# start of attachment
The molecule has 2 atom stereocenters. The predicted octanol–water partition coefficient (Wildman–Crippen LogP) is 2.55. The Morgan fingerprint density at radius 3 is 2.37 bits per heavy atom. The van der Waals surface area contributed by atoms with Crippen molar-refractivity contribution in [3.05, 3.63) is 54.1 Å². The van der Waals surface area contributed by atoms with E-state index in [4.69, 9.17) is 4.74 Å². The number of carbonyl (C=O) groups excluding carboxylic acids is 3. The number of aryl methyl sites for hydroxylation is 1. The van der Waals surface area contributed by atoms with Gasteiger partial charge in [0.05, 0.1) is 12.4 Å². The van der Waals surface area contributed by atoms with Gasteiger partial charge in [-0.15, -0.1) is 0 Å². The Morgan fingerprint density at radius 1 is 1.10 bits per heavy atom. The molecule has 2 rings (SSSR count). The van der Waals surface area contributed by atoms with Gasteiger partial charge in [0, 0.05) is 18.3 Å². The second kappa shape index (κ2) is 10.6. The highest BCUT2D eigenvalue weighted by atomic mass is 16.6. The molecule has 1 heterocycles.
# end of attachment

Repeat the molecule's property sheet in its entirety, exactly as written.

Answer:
The molecule has 2 atom stereocenters. The predicted octanol–water partition coefficient (Wildman–Crippen LogP) is 2.55. The Morgan fingerprint density at radius 3 is 2.37 bits per heavy atom. The van der Waals surface area contributed by atoms with Crippen molar-refractivity contribution in [3.05, 3.63) is 54.1 Å². The van der Waals surface area contributed by atoms with E-state index in [4.69, 9.17) is 4.74 Å². The number of carbonyl (C=O) groups excluding carboxylic acids is 3. The number of aryl methyl sites for hydroxylation is 1. The van der Waals surface area contributed by atoms with Gasteiger partial charge in [0.05, 0.1) is 12.4 Å². The van der Waals surface area contributed by atoms with Gasteiger partial charge in [-0.15, -0.1) is 0 Å². The Morgan fingerprint density at radius 1 is 1.10 bits per heavy atom. The molecule has 2 rings (SSSR count). The van der Waals surface area contributed by atoms with Gasteiger partial charge in [0, 0.05) is 18.3 Å². The second kappa shape index (κ2) is 10.6. The highest BCUT2D eigenvalue weighted by atomic mass is 16.6. The molecule has 1 heterocycles.